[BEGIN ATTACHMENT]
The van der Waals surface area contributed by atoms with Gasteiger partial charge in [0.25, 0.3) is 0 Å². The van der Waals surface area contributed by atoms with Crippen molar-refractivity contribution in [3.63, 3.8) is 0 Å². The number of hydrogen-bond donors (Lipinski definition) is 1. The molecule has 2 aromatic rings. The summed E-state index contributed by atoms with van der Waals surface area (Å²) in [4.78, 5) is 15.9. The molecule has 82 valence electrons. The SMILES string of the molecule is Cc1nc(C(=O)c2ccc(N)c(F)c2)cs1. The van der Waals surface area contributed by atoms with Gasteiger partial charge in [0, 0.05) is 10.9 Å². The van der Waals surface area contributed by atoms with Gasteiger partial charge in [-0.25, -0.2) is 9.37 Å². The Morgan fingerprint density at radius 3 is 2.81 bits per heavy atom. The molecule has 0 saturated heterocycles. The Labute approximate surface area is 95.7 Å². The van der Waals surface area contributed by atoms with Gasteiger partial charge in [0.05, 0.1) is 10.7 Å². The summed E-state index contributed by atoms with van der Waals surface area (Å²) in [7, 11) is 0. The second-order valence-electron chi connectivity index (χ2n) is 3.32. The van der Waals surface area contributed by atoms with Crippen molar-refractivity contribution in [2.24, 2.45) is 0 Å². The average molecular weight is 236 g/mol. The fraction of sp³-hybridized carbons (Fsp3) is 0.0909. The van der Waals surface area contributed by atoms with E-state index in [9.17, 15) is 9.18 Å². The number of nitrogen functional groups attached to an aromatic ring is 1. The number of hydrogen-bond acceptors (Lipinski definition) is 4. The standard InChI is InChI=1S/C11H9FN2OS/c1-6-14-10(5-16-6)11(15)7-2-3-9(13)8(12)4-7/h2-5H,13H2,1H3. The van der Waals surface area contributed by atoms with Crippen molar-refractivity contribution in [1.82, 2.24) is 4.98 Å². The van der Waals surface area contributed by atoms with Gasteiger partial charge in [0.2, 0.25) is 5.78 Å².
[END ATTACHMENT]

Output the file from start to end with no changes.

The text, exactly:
The van der Waals surface area contributed by atoms with Gasteiger partial charge in [0.25, 0.3) is 0 Å². The van der Waals surface area contributed by atoms with Crippen molar-refractivity contribution in [3.63, 3.8) is 0 Å². The number of hydrogen-bond donors (Lipinski definition) is 1. The molecule has 2 aromatic rings. The summed E-state index contributed by atoms with van der Waals surface area (Å²) in [4.78, 5) is 15.9. The molecule has 82 valence electrons. The SMILES string of the molecule is Cc1nc(C(=O)c2ccc(N)c(F)c2)cs1. The van der Waals surface area contributed by atoms with Gasteiger partial charge in [0, 0.05) is 10.9 Å². The van der Waals surface area contributed by atoms with Gasteiger partial charge in [-0.25, -0.2) is 9.37 Å². The Morgan fingerprint density at radius 3 is 2.81 bits per heavy atom. The molecule has 0 saturated heterocycles. The Labute approximate surface area is 95.7 Å². The van der Waals surface area contributed by atoms with Gasteiger partial charge in [0.05, 0.1) is 10.7 Å². The summed E-state index contributed by atoms with van der Waals surface area (Å²) in [7, 11) is 0. The second-order valence-electron chi connectivity index (χ2n) is 3.32. The van der Waals surface area contributed by atoms with Crippen molar-refractivity contribution in [2.24, 2.45) is 0 Å². The average molecular weight is 236 g/mol. The fraction of sp³-hybridized carbons (Fsp3) is 0.0909. The van der Waals surface area contributed by atoms with E-state index in [9.17, 15) is 9.18 Å². The number of nitrogen functional groups attached to an aromatic ring is 1. The number of hydrogen-bond acceptors (Lipinski definition) is 4. The standard InChI is InChI=1S/C11H9FN2OS/c1-6-14-10(5-16-6)11(15)7-2-3-9(13)8(12)4-7/h2-5H,13H2,1H3. The van der Waals surface area contributed by atoms with Crippen molar-refractivity contribution in [1.82, 2.24) is 4.98 Å². The van der Waals surface area contributed by atoms with Gasteiger partial charge in [0.2, 0.25) is 5.78 Å².